Whisky or Whiskey?
Golf – the game of Scottish shepherds. Whisky – the drink of Scottish shepherds. Whiskey – the drink of Irish shepherds. Did you see the difference in the spelling?
Whisky/ey is a Gaelic word – original to both the Scots and the Irish. To differentiate from Scottish whisky, the Irish added an e. And the Americans also added the e to their bourbon whiskey – except for Makers Mark bourbon, which refers to itself as whisky because of its Scottish heritage.
I’ll admit that I’m partial to all three forms of whiskey. And I’m pleased and surprised that whiskey has become so popular – especially bourbon. About seven years ago I went on a boys golf trip to Palm Springs. Our hotel had a pretty big bar – but had only one bottle of bourbon (Jim Beam) … I’m not kidding. And had only two bottles of Irish whiskey – Jameson (Catholic) and Bushmills (Protestant). The Scotch whisky selection was decent, but mostly blends like Dewars and Johnny Walker.
That’s all changed. The local town of Hopkins has a new liquor store that’s basically whiskeys and beers. They only have a smattering of wine and white booze (gin and vodka). The place is great – it has a tasting area and plays Irish music.
And restaurants and bars are finally getting it. In downtown Minneapolis, “The Butcher & The Boar” has an amazing selection of whiskeys – especially bourbons. And they make great “Old Fashioneds” and “Manhattans” – the two definitive bourbon cocktails.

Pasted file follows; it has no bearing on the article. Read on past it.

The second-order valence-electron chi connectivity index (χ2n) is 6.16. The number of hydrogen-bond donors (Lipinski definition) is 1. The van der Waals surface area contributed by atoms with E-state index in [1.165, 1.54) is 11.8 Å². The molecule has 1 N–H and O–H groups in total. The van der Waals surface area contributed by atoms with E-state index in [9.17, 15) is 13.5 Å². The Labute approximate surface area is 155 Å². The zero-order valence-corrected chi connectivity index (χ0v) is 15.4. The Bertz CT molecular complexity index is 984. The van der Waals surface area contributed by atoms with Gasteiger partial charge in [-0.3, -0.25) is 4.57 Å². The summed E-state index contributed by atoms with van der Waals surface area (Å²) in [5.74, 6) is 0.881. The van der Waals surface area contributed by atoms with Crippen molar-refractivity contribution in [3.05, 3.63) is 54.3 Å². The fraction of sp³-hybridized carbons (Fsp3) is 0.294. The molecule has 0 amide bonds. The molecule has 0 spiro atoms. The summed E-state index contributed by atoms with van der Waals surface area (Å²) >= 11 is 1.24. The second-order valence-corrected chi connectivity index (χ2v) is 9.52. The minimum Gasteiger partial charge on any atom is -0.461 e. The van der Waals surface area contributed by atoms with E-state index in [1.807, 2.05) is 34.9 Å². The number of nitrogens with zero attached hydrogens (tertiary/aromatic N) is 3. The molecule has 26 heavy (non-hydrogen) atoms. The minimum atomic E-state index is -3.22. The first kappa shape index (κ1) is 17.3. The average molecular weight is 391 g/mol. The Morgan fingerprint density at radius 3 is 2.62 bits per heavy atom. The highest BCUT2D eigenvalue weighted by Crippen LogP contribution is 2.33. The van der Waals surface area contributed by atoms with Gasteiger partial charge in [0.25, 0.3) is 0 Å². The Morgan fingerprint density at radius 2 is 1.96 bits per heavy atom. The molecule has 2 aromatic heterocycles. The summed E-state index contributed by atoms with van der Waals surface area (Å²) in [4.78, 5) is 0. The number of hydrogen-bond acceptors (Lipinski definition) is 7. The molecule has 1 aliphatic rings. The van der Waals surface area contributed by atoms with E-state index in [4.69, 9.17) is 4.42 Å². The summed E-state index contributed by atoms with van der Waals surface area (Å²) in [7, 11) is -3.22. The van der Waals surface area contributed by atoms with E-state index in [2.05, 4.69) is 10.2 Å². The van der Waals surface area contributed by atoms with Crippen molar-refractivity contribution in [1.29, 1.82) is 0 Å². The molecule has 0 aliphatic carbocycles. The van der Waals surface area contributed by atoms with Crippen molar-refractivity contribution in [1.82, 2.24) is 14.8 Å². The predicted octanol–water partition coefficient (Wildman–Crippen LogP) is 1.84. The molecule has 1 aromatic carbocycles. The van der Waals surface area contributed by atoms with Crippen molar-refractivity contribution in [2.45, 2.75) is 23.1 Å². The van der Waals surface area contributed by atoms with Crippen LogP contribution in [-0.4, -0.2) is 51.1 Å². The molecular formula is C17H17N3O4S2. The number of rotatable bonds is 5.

But some bars have taken the craze to a bad place. A couple of years ago over the Holidays, our family stopped at new “hip” bar. I ordered an “Old Fashioned” and the bartender gave me a condescending lecture about what bourbon to order because they didn’t have Makers Mark. I’ve been drinking “Old Fashioneds” for longer than she’s been alive … pretentiousness is never cool or attractive.
But I love asking bartenders how they make drinks. In fact the best “Old Fashioned” I’ve ever had was made by a women bartender in Charleston (see – I’m not sexist). For her it was a work of art and she knew the intricate history of the drink.
But mostly, I just like to drink whiskey neat – no ice or mix … maybe a drop or two of water.
Remember that old Frank Sinatra song “Love and Marriage” … “go together like a horse and carriage”?
Well, golf and whisky/ey also go together like a horse and carriage. It might not rhyme, but its true.
GM and Head Golf Professional